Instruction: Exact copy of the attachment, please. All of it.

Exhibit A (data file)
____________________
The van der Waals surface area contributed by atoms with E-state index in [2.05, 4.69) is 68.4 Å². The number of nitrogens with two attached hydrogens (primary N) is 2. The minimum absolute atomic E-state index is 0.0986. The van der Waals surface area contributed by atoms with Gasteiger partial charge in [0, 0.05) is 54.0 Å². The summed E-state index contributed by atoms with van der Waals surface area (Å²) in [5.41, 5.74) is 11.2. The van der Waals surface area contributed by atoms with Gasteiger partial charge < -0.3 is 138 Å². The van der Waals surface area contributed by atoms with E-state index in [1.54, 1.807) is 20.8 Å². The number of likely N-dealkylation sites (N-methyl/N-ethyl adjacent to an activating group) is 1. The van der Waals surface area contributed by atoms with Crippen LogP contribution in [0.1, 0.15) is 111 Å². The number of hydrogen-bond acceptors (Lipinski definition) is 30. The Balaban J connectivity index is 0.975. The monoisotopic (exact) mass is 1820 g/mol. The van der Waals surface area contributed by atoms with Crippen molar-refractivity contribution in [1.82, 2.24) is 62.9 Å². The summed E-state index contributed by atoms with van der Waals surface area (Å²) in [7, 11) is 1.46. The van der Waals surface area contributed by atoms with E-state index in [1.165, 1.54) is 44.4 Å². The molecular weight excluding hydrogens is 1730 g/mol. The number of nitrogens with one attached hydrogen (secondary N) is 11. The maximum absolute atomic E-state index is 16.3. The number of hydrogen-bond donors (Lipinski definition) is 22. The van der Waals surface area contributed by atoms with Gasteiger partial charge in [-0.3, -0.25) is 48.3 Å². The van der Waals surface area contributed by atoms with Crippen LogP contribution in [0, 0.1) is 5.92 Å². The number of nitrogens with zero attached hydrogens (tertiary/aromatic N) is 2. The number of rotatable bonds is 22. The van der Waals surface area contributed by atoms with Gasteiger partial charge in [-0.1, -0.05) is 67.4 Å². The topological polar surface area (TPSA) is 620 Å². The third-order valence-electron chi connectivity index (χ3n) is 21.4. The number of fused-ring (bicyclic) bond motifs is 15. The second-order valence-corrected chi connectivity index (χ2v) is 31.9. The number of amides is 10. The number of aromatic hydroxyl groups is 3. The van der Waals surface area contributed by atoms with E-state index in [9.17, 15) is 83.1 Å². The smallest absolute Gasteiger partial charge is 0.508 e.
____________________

The van der Waals surface area contributed by atoms with E-state index in [2.05, 4.69) is 68.4 Å². The number of nitrogens with two attached hydrogens (primary N) is 2. The minimum absolute atomic E-state index is 0.0986. The van der Waals surface area contributed by atoms with Gasteiger partial charge in [0, 0.05) is 54.0 Å². The summed E-state index contributed by atoms with van der Waals surface area (Å²) in [5.41, 5.74) is 11.2. The van der Waals surface area contributed by atoms with Gasteiger partial charge < -0.3 is 138 Å². The van der Waals surface area contributed by atoms with E-state index in [1.54, 1.807) is 20.8 Å². The number of likely N-dealkylation sites (N-methyl/N-ethyl adjacent to an activating group) is 1. The van der Waals surface area contributed by atoms with Crippen LogP contribution in [0.1, 0.15) is 111 Å². The number of hydrogen-bond acceptors (Lipinski definition) is 30. The Balaban J connectivity index is 0.975. The monoisotopic (exact) mass is 1820 g/mol. The van der Waals surface area contributed by atoms with Crippen molar-refractivity contribution in [1.82, 2.24) is 62.9 Å². The summed E-state index contributed by atoms with van der Waals surface area (Å²) in [7, 11) is 1.46. The van der Waals surface area contributed by atoms with E-state index in [1.165, 1.54) is 44.4 Å². The molecular weight excluding hydrogens is 1730 g/mol. The number of nitrogens with one attached hydrogen (secondary N) is 11. The maximum absolute atomic E-state index is 16.3. The number of hydrogen-bond donors (Lipinski definition) is 22. The van der Waals surface area contributed by atoms with Gasteiger partial charge in [-0.3, -0.25) is 48.3 Å². The van der Waals surface area contributed by atoms with Crippen LogP contribution in [0, 0.1) is 5.92 Å². The number of nitrogens with zero attached hydrogens (tertiary/aromatic N) is 2. The number of rotatable bonds is 22. The van der Waals surface area contributed by atoms with Gasteiger partial charge in [-0.1, -0.05) is 67.4 Å². The topological polar surface area (TPSA) is 620 Å². The third-order valence-electron chi connectivity index (χ3n) is 21.4. The number of fused-ring (bicyclic) bond motifs is 15. The second-order valence-corrected chi connectivity index (χ2v) is 31.9. The number of amides is 10. The number of aromatic hydroxyl groups is 3. The van der Waals surface area contributed by atoms with E-state index in [9.17, 15) is 83.1 Å². The smallest absolute Gasteiger partial charge is 0.508 e.